June 22, 2018
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Not your parents’ Labor Day

M. Ryder | BDN
M. Ryder | BDN
This artwork by M. Ryder relates to Labor Day.
By Laura Fortman, Special to the BDN

In 1894, Congress designated the first Monday in September as a national “workingmen’s holiday.” The intent was to recognize the important contributions of working people and to pause and take a day of rest. As we pause to take a day to rest and to honor workers, we are mindful of the tremendous difficulties currently facing ordinary Maine families.

This Labor Day, more than two years since the beginnings of the Great Recession, many of our friends and neighbors are facing prolonged unemployment. The recession has led to layoffs in nearly every sector of the Maine economy and has displaced thousands of workers from jobs and careers. Many unemployed workers are relying on unemployment insurance to help them through the crisis.

It was 75 years ago in August, during the depths of the Great Depression, that the Federal Unemployment Insurance program was signed into law. The millions of workers who had been laid off from jobs had no income to provide for their families. The idea behind the unemployment insurance is simple — it serves as a tempo-rary wage insurance program for workers who lose their jobs while they seek new employment.

Over the last seven decades, the program helped ensure the financial stability for workers and communities during hard times. Generally speaking, when the economy turned around, workers could rely on their strong work ethic as a ticket to acquiring jobs in occupations similar to the ones they had lost.

But today is different. Many of the types of jobs lost in this most recent recession will not come back.

Over the last 20 years the U.S. economy has been in a state of transition. Global competition, advances in technology and demographic shifts have changed the mix of jobs in the work force and the way work is done. Although the economy has been shedding many types of jobs for the better part of the last two decades, this very difficult recession has had the effect of accelerating that decline.

Meanwhile, sectors of the economy expected to grow at the fastest clip in the future require an entirely different set of skills from the skills possessed by the workers who have experienced the largest rate of job loss. According to a recent analysis by The Georgetown University Center on Education and the Workforce, 59 percent of all jobs in Maine (396,000 jobs) will require postsecondary training in 2018. Those without the right skills to be competitive in the work force risk being left behind when the economy does recover.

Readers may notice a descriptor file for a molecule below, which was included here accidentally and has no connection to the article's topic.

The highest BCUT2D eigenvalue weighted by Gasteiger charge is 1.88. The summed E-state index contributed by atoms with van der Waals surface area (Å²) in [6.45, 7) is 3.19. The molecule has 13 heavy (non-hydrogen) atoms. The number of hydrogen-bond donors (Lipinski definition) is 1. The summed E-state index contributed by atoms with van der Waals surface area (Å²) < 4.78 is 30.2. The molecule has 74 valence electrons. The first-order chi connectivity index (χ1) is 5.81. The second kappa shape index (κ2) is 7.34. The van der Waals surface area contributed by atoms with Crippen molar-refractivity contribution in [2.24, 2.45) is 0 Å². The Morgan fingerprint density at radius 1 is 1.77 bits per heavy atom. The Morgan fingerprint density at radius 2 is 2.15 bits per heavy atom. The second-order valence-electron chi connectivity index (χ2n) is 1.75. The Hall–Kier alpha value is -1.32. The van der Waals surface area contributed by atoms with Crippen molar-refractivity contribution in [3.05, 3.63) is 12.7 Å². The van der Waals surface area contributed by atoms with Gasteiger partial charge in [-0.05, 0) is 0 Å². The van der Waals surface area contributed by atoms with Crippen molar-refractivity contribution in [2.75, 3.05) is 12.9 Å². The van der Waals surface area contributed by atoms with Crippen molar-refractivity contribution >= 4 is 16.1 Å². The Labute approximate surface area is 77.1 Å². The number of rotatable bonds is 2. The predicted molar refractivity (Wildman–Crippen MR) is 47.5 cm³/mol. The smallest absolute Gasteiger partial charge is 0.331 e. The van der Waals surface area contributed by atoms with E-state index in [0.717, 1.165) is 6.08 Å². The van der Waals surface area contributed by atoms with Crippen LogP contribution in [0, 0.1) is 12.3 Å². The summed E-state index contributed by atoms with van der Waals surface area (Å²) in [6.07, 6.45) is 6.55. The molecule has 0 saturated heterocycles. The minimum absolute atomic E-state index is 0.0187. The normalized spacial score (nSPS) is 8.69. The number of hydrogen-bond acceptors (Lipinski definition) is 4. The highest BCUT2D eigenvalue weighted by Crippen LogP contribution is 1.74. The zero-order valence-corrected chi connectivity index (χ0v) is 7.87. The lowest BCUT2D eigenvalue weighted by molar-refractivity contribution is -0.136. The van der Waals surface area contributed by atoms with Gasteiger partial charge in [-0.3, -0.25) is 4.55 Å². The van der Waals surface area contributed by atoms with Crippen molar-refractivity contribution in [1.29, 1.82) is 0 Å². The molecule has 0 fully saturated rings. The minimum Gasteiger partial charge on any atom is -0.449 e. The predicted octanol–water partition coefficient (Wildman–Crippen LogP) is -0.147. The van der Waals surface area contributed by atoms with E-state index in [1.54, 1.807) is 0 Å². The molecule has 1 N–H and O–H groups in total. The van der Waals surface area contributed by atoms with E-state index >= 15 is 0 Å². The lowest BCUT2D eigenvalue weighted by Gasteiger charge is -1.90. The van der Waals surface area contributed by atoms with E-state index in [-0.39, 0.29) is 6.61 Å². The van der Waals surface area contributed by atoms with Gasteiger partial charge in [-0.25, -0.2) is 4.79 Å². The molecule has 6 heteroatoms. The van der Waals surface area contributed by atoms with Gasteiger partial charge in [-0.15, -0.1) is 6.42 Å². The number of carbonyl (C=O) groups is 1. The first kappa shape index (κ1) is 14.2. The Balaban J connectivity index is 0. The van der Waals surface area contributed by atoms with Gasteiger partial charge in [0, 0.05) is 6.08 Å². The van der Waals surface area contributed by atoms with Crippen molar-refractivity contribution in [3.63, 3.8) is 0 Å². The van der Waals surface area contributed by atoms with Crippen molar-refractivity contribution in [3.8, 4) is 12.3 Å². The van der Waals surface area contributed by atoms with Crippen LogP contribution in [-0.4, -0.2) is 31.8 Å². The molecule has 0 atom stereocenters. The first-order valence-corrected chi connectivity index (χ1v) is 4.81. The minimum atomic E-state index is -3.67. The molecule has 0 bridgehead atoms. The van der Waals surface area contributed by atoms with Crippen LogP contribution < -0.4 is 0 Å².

Just as unemployment has helped ensure stability for workers and communities for 75 years, training and education will be critical components to both workers’ security and to Maine’s future economic health.

In the last few years, thousands of unemployed workers have sought some sort of training or education to improve their skills. Elizabeth Boomer was one of those workers. After losing her job of 20 years working at a paper mill in Baileyville, Boomer knew she had to do something different if she wanted to find a job that offered stability and a living wage. She worked with Dan Molinski, a CareerCenter consultant in Machias who helped her enroll in Trade Adjustment Assistance, a program for workers who have lost their jobs due to foreign trade.

After one year enrolled in a pre-nursing program at the Washington County Community College, Elizabeth transferred to the nursing program at Eastern Maine Community College where she finished up in the nursing program. In August, she started work as a surgical nurse at Eastern Maine Medical Center.

By any measure, this recession has been a difficult one for Maine workers, even as our job numbers start to show some signs of improvement. Many economists remain worried that the job market may not really recover for at least another year or more. Unemployment insurance has been a lifeline to many workers in this econ-omy. But without long-term changes in education, skill levels and career paths, unemployment insurance and a strong work ethic may simply not be enough.

This Labor Day we are proud to honor workers. But, also on this day all of us — workers, employers, leaders in government, communities, and educational institutions — need to be thinking about what steps we need to take together to improve the lot of workers and the state of our economy in the years ahead.

Laura Fortman is Maine’s commissioner of labor.

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